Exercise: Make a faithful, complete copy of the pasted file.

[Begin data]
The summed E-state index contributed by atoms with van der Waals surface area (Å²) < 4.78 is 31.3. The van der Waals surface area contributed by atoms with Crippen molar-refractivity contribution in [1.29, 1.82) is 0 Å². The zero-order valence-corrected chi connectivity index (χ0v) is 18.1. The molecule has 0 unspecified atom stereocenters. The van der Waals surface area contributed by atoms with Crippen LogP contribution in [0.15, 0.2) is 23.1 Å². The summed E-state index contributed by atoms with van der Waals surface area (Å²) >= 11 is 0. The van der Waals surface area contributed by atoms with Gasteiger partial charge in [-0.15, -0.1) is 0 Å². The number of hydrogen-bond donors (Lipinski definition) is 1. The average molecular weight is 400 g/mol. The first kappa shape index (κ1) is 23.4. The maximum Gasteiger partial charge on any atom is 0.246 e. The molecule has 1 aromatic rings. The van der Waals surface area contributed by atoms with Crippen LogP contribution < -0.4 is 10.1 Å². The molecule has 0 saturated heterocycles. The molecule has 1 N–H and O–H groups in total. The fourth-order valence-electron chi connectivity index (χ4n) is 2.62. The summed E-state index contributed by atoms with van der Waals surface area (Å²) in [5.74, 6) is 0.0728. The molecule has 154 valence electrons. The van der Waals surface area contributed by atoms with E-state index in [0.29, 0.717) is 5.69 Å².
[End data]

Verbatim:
The summed E-state index contributed by atoms with van der Waals surface area (Å²) < 4.78 is 31.3. The van der Waals surface area contributed by atoms with Crippen molar-refractivity contribution in [1.29, 1.82) is 0 Å². The zero-order valence-corrected chi connectivity index (χ0v) is 18.1. The molecule has 0 unspecified atom stereocenters. The van der Waals surface area contributed by atoms with Crippen LogP contribution in [0.15, 0.2) is 23.1 Å². The summed E-state index contributed by atoms with van der Waals surface area (Å²) >= 11 is 0. The van der Waals surface area contributed by atoms with Gasteiger partial charge in [-0.15, -0.1) is 0 Å². The number of hydrogen-bond donors (Lipinski definition) is 1. The average molecular weight is 400 g/mol. The first kappa shape index (κ1) is 23.4. The maximum Gasteiger partial charge on any atom is 0.246 e. The molecule has 1 aromatic rings. The van der Waals surface area contributed by atoms with Crippen LogP contribution < -0.4 is 10.1 Å². The molecule has 0 saturated heterocycles. The molecule has 1 N–H and O–H groups in total. The fourth-order valence-electron chi connectivity index (χ4n) is 2.62. The summed E-state index contributed by atoms with van der Waals surface area (Å²) in [5.74, 6) is 0.0728. The molecule has 154 valence electrons. The van der Waals surface area contributed by atoms with E-state index in [0.29, 0.717) is 5.69 Å².